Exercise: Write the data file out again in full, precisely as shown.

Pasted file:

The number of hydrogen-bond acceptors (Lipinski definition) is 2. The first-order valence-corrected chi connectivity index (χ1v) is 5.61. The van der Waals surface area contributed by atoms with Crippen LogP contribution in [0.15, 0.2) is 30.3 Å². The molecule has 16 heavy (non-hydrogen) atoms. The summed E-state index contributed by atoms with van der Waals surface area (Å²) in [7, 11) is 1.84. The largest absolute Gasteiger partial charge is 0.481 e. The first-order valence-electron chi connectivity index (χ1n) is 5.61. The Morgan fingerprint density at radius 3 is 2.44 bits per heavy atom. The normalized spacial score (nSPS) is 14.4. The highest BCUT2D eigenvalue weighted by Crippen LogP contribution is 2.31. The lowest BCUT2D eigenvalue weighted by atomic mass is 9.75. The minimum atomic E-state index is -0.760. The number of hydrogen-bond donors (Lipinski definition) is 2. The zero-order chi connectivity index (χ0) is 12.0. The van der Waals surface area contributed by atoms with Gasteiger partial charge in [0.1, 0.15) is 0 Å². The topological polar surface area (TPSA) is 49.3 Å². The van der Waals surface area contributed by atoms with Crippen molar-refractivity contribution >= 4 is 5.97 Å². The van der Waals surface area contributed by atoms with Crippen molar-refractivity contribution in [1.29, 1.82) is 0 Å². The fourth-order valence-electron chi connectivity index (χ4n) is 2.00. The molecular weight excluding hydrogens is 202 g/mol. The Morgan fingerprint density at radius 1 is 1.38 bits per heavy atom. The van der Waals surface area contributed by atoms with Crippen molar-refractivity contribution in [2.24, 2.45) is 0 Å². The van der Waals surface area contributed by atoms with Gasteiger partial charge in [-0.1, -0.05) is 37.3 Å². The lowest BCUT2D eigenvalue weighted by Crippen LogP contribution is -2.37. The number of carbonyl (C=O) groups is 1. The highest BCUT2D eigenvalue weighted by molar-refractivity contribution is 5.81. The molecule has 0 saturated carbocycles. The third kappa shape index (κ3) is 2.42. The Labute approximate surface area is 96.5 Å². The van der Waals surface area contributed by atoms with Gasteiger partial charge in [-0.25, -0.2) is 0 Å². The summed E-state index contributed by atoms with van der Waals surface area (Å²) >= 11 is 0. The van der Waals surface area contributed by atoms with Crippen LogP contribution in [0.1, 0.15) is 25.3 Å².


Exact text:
The number of hydrogen-bond acceptors (Lipinski definition) is 2. The first-order valence-corrected chi connectivity index (χ1v) is 5.61. The van der Waals surface area contributed by atoms with Crippen LogP contribution in [0.15, 0.2) is 30.3 Å². The molecule has 16 heavy (non-hydrogen) atoms. The summed E-state index contributed by atoms with van der Waals surface area (Å²) in [7, 11) is 1.84. The largest absolute Gasteiger partial charge is 0.481 e. The first-order valence-electron chi connectivity index (χ1n) is 5.61. The Morgan fingerprint density at radius 3 is 2.44 bits per heavy atom. The normalized spacial score (nSPS) is 14.4. The highest BCUT2D eigenvalue weighted by Crippen LogP contribution is 2.31. The lowest BCUT2D eigenvalue weighted by atomic mass is 9.75. The minimum atomic E-state index is -0.760. The number of hydrogen-bond donors (Lipinski definition) is 2. The zero-order chi connectivity index (χ0) is 12.0. The van der Waals surface area contributed by atoms with Gasteiger partial charge in [0.1, 0.15) is 0 Å². The topological polar surface area (TPSA) is 49.3 Å². The van der Waals surface area contributed by atoms with Crippen molar-refractivity contribution >= 4 is 5.97 Å². The van der Waals surface area contributed by atoms with Crippen molar-refractivity contribution in [1.29, 1.82) is 0 Å². The fourth-order valence-electron chi connectivity index (χ4n) is 2.00. The molecular weight excluding hydrogens is 202 g/mol. The Morgan fingerprint density at radius 1 is 1.38 bits per heavy atom. The van der Waals surface area contributed by atoms with Crippen molar-refractivity contribution in [2.24, 2.45) is 0 Å². The van der Waals surface area contributed by atoms with Gasteiger partial charge in [-0.1, -0.05) is 37.3 Å². The lowest BCUT2D eigenvalue weighted by Crippen LogP contribution is -2.37. The number of carbonyl (C=O) groups is 1. The highest BCUT2D eigenvalue weighted by molar-refractivity contribution is 5.81. The molecule has 0 saturated carbocycles. The third kappa shape index (κ3) is 2.42. The Labute approximate surface area is 96.5 Å². The van der Waals surface area contributed by atoms with Gasteiger partial charge in [-0.25, -0.2) is 0 Å². The summed E-state index contributed by atoms with van der Waals surface area (Å²) >= 11 is 0. The van der Waals surface area contributed by atoms with Crippen LogP contribution in [0.1, 0.15) is 25.3 Å².